By Cynthia L. Hefti
"The dog is wearing my socks!" Daddy yelled.
He leaned over the side of his wheelchair and stared at Rupert, my big mess of a dog who was fast asleep on the lawn, his long white paws curled toward his belly.
"The dog is wearing my socks!" Daddy repeated, his voice rising in pitch.
I stopped re-potting geraniums and looked at Daddy. He sat in his wheelchair in the warm summer sun. Today, Daddy was clean. He had let me shave him and change his clothes. His hair was combed, and there wasn't any food crusted on his face. He almost looked sane. He almost looked like the father I had adored my whole life.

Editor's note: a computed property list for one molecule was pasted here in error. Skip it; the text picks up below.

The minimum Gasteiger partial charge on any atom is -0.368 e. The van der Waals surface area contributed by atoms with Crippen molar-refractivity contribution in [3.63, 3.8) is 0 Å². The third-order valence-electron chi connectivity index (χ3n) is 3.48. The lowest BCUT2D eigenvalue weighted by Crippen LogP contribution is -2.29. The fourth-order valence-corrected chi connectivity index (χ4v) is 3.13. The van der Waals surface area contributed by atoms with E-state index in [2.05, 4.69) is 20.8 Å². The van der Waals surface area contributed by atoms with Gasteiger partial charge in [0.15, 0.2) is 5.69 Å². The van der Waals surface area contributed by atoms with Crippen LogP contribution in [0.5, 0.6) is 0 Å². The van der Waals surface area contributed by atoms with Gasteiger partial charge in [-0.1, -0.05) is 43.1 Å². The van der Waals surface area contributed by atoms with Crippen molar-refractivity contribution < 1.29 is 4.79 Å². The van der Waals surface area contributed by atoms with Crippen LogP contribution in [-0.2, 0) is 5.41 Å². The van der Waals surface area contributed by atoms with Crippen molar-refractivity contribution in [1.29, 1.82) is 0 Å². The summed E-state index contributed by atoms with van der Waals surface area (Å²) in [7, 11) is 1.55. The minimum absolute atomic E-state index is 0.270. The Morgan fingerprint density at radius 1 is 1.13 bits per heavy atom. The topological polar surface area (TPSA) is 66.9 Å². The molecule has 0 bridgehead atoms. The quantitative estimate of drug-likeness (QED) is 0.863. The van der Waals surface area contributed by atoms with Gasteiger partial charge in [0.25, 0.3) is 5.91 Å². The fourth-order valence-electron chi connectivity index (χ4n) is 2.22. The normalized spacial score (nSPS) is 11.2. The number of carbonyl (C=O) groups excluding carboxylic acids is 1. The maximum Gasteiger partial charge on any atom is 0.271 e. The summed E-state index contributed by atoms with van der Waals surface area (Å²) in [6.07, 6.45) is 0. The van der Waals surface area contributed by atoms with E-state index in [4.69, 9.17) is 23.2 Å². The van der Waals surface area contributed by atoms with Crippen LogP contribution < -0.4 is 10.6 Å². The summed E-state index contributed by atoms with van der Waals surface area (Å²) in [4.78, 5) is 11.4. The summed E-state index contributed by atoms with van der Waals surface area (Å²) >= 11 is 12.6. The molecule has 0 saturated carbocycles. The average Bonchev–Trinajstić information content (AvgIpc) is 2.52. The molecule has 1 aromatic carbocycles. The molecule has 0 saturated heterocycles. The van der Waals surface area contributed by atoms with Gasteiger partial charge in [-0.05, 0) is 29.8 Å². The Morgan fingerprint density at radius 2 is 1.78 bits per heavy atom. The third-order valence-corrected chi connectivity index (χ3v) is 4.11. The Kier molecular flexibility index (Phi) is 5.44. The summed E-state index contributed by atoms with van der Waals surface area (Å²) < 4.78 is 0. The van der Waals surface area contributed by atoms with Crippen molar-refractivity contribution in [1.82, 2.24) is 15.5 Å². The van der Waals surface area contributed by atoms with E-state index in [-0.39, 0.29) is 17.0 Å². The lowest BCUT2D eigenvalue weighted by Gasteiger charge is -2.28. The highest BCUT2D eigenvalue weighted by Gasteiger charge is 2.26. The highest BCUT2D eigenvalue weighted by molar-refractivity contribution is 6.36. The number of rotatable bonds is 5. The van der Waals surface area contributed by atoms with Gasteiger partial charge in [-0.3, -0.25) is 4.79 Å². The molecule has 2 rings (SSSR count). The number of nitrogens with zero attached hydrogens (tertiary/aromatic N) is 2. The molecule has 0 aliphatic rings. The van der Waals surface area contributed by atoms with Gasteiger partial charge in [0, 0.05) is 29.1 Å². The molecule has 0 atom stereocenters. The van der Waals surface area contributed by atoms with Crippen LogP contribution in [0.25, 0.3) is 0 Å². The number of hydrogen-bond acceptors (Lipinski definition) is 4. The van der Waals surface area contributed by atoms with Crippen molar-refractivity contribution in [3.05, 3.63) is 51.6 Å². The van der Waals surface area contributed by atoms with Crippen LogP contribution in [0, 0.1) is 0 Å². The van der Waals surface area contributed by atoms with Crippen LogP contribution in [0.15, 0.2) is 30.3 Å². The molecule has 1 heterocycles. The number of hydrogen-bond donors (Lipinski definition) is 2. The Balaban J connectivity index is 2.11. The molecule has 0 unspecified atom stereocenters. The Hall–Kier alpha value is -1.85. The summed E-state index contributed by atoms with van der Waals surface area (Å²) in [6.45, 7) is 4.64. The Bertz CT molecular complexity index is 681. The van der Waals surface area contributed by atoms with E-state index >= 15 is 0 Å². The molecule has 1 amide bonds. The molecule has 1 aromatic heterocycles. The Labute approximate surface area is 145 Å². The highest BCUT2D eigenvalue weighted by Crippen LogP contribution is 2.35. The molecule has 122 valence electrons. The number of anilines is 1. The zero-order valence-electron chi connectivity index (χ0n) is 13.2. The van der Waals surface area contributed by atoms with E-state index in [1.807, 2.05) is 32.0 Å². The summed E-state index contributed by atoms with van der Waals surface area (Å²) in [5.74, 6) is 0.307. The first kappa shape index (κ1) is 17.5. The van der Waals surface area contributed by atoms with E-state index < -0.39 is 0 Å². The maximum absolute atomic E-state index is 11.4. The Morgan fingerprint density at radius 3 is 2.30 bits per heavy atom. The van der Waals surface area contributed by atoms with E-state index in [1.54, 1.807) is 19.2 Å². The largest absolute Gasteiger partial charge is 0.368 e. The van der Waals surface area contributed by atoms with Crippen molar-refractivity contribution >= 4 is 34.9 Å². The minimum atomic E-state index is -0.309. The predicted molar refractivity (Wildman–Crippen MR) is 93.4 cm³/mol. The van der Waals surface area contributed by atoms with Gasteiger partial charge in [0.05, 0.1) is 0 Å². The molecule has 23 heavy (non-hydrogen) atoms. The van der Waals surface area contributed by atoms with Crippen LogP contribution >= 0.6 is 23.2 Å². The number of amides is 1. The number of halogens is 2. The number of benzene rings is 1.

"The dog is wearing my socks!" Daddy said again, agitation tingeing his voice.
"It sure looks like it," I said cautiously.
And I waited.
So far this morning, Daddy had asked me seventeen times—and yes, I was counting—when we were having lunch. He critiqued the potting soil I was using in the geranium pots and repeated endlessly how much he hated geraniums. He had picked them out at the greenhouse this morning. Daddy had called me by the wrong name three times (twice my mother's and once his sister's, both long dead). He said he had seen an elephant in the neighbor's yard and it was staring at him.
And today had been a good day.